Urban Review: A Potential LA Mega-storm, The Struggle to Define Suburbs And One Big Thing Missing from a Bold Childcare Proposal


This week, what a rare but potentially catastrophic mega-storm might mean for Los Angeles, the many meanings of "suburban," where a proposal for universal childcare falls short and more.

Crayons in a classroom.

U.S. Department of Education

This week, what a rare but potentially catastrophic mega-storm might mean for Los Angeles, the many meanings of "suburban," where a proposal for universal childcare falls short and more.

Title Page

Rare L.A. Mega-storm Could Overwhelm Dam and Flood Dozens of Cities, Experts Say. Los Angeles Times.


Supreme Court Limits Police Powers to Seize Private Poverty. New York Times.

Justice Ginsburg also wrote that excessive fines have played a dark role in this nation’s history.

“Following the Civil War,” she wrote, “Southern states enacted Black Codes to subjugate newly freed slaves and maintain the prewar racial hierarchy. Among these laws’ provisions were draconian fines for violating broad proscriptions on ‘vagrancy’ and other dubious offenses.”

Executive Summary

How do you define suburban and urban spaces? It's a surprisingly complicated question and one that Houstonians are used to considering in a city with neighborhoods of vastly different densities. Compounding this confusion, notes Harvard University's Joint Center for Housing Studies, is a lack of clarity in official data sources, like the Census.

In a new working paper, researchers at the center seek to break down the different methods of classifying suburbs and why they matter. Some look at municipal boundaries; others at lifestyle factors including homeownership rates, commutes and housing type while others consider tract-level measurements of things like density and housing stock age.

Depending on which definition researchers use, different pictures emerge of how suburban the country is, ranging from three-quarters of metropolitan area census tracts to 57 percent, according to one analysis. These different definitions also affected other important metrics including poverty rates and demographic profiles. It also has broader implications for political discourse when framing things like, say, the "suburban voter."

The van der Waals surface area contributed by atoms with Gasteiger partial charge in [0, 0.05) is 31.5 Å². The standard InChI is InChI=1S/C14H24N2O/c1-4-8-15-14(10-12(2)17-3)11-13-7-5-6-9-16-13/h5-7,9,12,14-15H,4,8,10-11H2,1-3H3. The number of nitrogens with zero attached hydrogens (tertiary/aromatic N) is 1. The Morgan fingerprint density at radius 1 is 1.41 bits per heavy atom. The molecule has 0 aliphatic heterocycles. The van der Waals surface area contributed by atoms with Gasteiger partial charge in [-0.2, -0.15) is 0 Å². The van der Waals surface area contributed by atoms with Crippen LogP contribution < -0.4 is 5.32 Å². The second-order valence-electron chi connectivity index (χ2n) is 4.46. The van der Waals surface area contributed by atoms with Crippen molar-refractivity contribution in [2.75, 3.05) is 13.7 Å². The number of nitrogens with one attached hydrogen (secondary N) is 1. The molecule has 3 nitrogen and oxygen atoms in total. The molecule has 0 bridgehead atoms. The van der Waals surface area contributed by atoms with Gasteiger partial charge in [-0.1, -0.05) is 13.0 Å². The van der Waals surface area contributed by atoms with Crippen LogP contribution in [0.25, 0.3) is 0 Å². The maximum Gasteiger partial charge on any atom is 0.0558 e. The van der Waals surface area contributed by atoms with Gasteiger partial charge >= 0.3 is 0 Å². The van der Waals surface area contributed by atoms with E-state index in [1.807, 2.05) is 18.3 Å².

"These analyses show that researchers should be aware that the methods they choose for delineating suburban and urban areas within a metro can have substantial impacts on their findings," writes Whitney Airgood-Obrycki, a senior research analyst at the Joint Center. "The findings also highlight the need for the Census Bureau to implement a standardized definition of suburbs."


Senator Elizabeth Warren unveiled the latest proposal in her presidential campaign platform this week, announcing a plan to fund universal childcare so that families would not spend more than 7 percent of their incomes on childcare. The plan would also seek to boost quality requirements. But, as Bryce Covert writes for the New Republic, there's one big issue still remaining.

"[T]here’s one piece of the childcare puzzle that remains weak in her plan: accessibility," argues Covert. "Our country’s urgent childcare crisis is not just about the dizzying price tag of care, nor about the paucity of good providers. For many, it’s about being able to find any care at all."

Citing a 2018 analysis by the Center for American Progress, Covert notes that "just over half of American families live in what it calls childcare deserts—places where either there are three times as many children as each open childcare slot, or simply no open slots at all."

Warren's proposal does consider this, according to Covert, by promising to include some new funding for entities, whether governmental or nonprofit, interested in addressing the accessibility problem. "Yet even they admit that because it’s not a mandatory program," writes Covert of the Warren campaign, "there will likely still be places where parents can’t access good, affordable care."


Leah Binkovitz


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